The largest sources of ozone-forming pollution in Houston are the oil, gas and chemical facilities clustered around the Ship Channel.

Texas can't keep hoping individual actions will solve Houston's industrial-sized ozone problem

May 31st, 2022

The largest sources of ozone-forming pollution in Houston are the oil, gas and chemical facilities clustered around the Ship Channel.

During the long, hot summers, Texans should be able to get outside and enjoy themselves. In Houston, that can mean biking the trails along the bayous, barbecuing at MacGregor Park and cooling off at the Emancipation Park pool.

In Houston, though, summers also coincide with ozone season. The lung-burning gas threatens everyone’s health, even forcing some of the region’s most vulnerable residents to stay inside altogether. Ozone has been an enduring problem that climate change is making worse, as summers grow even hotter and longer, and metropolitan regions add more people—and their vehicles. “It’s a significant health hazard,” says Dr. Lisa Doggett, president of Texas Physicians for Social Responsibility. “It’s especially concerning for people with underlying conditions, but it poses a risk to all of us.”

Ground-level ozone pollution, or smog, forms when volatile organic compounds (VOCs) and nitrogen oxide (NOx) pollution from smokestacks and tailpipes cook in the heat and sun. Federal standards required by the Clean Air Act are designed to keep pollution low enough to protect everyone’s health, but Houston has never met them, and people have suffered. “Researchers have found that current levels of ground-level ozone are likely responsible for tens of thousands of ER visits and hospitalizations, as well as thousands of premature deaths each year in the U.S,” says Dr. Doggett.

Houston’s ozone problem goes from bad to worse

Houston’s ozone problem, right now, is considered “serious.” Technically speaking, the eight-county region is designated as being in “serious nonattainment” of the Clean Air Act's National Ambient Air Quality Standards, or NAAQs [say “Nacks”], for ozone. The worse the designation—they drop from marginal to moderate, serious, severe and extreme—the more that states are required under the law to do to improve.

Unfortunately, Texas hasn’t improved. This spring, the American Lung Association’s annual State of the Air report gave Houston another “F” for ozone. Now, the Environmental Protection Agency is considering downgrading Houston (as well as Dallas) once more to “severe” for ozone. This would require Texas to develop a new plan that will show EPA the pollution is under better control.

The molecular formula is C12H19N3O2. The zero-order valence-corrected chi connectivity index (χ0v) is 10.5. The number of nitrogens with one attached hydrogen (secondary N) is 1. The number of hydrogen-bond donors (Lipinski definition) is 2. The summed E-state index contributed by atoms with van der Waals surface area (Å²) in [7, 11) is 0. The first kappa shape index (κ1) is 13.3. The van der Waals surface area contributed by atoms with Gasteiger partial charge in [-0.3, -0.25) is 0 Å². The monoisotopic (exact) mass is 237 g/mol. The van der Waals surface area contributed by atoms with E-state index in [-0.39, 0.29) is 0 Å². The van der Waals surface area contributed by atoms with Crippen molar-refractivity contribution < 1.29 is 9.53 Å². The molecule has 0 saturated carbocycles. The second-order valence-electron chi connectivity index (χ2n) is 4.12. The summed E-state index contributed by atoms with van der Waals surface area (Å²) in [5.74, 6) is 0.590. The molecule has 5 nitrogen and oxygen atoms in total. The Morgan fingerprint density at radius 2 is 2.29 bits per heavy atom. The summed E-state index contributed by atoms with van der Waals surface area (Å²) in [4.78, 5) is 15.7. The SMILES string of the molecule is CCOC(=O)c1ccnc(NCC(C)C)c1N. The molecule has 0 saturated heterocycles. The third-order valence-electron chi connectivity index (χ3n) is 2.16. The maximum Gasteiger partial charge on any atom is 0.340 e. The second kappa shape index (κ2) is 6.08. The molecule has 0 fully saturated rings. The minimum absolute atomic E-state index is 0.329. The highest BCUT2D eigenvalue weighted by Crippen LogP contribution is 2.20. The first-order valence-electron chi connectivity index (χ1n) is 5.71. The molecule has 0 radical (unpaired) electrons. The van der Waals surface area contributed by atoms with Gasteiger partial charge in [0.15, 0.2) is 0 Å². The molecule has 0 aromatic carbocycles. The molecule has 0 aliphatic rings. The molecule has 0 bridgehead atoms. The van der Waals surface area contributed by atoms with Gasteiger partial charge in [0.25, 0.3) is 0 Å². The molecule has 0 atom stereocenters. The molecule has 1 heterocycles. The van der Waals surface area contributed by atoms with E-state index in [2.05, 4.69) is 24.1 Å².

A “severe” designation will force Texas to take actual ozone action. You can tell the EPA it's time to act by adding your name to our petition or writing yourself by June 13.

The Texas Commission on Environmental Quality, or TCEQ, would be the state agency responsible for the plan. Right now, to reduce ozone pollution, their webpage encourages Texans to carpool, walk, bike, properly maintain vehicles and take other individual actions. On Ozone Action Days, when levels are expected to be especially dangerous, TCEQ emails alerts that urge Texans to “take your lunch to work.”

Even though these individual actions can add up, they’re clearly not doing enough. “We basically have a state agency that doesn't want to rock the boat,” explains Victor Flatt, the Dwight Olds Chair in Law at the University of Houston Law Center. “TCEQ’s culture is one of doing as little as possible. Voluntary actions — pack your lunch, bike — aren't getting us there and aren’t going to be sufficient.”

What ozone action must look like

The redesignation of Houston to “severe” will require TCEQ to do much more to improve air quality and protect everyone’s health. The new State Implementation Plan, or SIP (say "Sip,") will have to include certain requirements: The Clean Air Act mandates that “severe” regions adopt stronger standards for the main ozone-forming pollutants, VOCs and NOx. Any new industrial development or expansion would have to offset a greater ratio of their pollution to achieve a net-positive impact.

Beyond what’s required, though, TCEQ could implement any number of other measures. They could halt proposed freeway expansions. They could order commuters to stay home to work and certain facilities to stop operating on certain days. “In theory,” Flatt says, “TCEQ can do anything.”

In Colorado, for example, where EPA is looking to downgrade Denver as well from “serious” to “severe,” the state is proposing initiatives to electrify buses and transportation and working to close polluting coal plants.

TCEQ’s plan for Houston can’t continue hoping individual actions will solve the region’s industrial-sized problem. The state’s new plan for ozone needs to start targeting the largest sources of VOCs and NOx in the region, which are the oil, gas and chemical facilities clustered around the Ship Channel. With more effective control of this pollution and coordinated investments that support safe, convenient biking, walking and taking transit and full electrification to reduce the second-largest source, a transportation system of diesel-fueled trucks, trains and ships and personal vehicles, Houston can improve. Ozone shouldn’t keep us from enjoying our city. With a real plan in place, it doesn’t have to.

Fraser is a graduate student at Georgetown University’s McCourt School of Public Policy, where she’s pursuing her master’s degree in public policy. You can find her on Twitter at @cathwfraser.


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